* The Inn and the Garden City. By Elizabeth and Gilbert McAllister. Batsford. 5s.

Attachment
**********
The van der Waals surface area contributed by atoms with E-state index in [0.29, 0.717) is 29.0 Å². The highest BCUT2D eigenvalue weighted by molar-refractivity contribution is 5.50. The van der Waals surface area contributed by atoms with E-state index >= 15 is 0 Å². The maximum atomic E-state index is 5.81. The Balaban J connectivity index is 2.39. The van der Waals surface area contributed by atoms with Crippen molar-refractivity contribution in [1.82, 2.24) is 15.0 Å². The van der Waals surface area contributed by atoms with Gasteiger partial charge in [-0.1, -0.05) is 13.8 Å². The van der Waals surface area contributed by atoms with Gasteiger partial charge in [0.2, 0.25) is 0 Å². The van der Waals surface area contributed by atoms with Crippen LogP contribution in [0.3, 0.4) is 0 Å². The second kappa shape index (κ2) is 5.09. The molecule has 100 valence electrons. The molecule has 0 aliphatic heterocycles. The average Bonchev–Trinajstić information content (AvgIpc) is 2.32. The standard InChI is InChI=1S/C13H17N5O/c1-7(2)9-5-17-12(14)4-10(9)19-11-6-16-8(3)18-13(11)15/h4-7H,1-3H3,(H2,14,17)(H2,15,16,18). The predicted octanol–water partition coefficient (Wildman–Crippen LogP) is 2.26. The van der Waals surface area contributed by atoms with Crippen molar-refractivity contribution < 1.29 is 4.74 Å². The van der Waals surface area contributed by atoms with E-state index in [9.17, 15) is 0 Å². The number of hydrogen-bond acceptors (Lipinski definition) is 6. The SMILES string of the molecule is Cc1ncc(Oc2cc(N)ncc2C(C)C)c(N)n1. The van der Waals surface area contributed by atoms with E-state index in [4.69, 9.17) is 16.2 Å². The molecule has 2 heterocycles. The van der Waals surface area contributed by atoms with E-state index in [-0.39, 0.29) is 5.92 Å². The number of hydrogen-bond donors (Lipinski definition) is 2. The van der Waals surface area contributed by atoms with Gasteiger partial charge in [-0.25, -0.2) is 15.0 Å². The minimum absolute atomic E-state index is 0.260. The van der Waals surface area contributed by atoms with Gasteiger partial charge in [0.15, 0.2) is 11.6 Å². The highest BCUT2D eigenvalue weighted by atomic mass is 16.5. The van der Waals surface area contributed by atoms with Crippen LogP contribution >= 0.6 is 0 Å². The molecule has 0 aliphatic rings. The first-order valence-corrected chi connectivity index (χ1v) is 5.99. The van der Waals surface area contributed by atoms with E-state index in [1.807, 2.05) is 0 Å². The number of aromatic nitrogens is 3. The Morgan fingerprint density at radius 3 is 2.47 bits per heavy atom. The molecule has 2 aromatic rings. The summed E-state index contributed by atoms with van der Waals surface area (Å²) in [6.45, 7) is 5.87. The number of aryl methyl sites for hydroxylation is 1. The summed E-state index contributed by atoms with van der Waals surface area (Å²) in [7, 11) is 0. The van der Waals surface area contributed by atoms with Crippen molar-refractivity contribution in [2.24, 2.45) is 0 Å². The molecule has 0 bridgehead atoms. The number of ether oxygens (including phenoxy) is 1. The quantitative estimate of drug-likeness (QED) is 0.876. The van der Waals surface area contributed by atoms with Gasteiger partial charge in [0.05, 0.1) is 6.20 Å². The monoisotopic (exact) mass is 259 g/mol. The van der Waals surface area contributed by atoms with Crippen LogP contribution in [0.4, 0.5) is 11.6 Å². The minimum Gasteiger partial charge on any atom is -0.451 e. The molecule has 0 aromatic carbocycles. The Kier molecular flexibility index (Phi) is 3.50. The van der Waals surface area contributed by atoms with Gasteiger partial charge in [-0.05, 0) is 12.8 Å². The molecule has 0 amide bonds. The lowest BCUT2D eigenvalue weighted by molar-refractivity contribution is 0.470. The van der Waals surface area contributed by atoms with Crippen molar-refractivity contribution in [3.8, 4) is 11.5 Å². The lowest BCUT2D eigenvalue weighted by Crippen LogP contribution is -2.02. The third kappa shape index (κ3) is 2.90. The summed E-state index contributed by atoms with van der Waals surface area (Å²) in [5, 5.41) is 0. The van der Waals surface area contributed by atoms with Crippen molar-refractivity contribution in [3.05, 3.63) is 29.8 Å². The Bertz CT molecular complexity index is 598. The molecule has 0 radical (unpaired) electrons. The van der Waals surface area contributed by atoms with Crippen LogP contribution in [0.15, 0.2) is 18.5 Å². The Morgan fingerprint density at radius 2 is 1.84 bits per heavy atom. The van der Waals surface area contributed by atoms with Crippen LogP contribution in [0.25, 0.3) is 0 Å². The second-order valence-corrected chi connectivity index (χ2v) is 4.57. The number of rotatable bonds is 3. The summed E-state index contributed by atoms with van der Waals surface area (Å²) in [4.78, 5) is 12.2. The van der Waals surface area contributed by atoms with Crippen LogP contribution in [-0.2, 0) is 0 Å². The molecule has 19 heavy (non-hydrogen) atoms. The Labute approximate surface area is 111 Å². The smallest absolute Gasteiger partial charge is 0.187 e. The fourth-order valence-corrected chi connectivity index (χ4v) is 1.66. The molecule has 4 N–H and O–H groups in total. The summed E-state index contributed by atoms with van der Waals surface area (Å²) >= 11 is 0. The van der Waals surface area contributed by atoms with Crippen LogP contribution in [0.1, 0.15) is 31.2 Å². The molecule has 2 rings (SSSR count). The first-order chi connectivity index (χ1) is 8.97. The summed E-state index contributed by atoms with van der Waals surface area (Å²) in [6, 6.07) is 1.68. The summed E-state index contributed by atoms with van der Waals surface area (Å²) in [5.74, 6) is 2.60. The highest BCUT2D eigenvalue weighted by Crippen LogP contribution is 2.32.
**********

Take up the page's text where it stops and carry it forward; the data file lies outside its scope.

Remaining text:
In this country we accept the principle that "you cannot make people sober by Act of Parliament." We now also accept that there is no reason why inns should not go back to being what they were originally intended to be—places where travellers can enjoy food, drink and shelter combined with the best elements of the old taverns (which were places of recreation for the regular inhabitants of the district). Nobody—least of all the frequenters of public houses— would pretend that the majority of them are yet all they should be. In particular, the food could be a great deal better. Everybody has bitter memories of those "freshly cut sandwiches," curling at the corners like old vellum and fringed with a three days' growth of mustard and cress, which too often do duty for a meal. But here the Government is as much to blame as anyone. It is still far easier in most cases for an enterprising widow to open a redundant cafe for the sale of dainty meals at awkward hours than it is for a publican to extract from the local Food Control Committee the allocation he and his customers require. Inns need more room to sit down, both inside and (where possible) outside ; they need more warmth and light 'and hospitality. But that the English inn is no longer a haunt of furtive soaking is due as much to more exact- ing public taste as to the example of Carlisle. If the State, as a matter of administrative convenience, uses its powers in the new forms to produce inns which are better than those to be found elsewhere, we shall be grateful for this new Carlisle. But if, having cast envious eyes on the easy money which it thinks is to be made from the liquor trade, the Government is feeling its way towards its nationalisation, then we shall all be the sufferers. But our one consolation is that nothing is so likely to bring its majority crumbling down about the Government's ears as the threat of State wallop.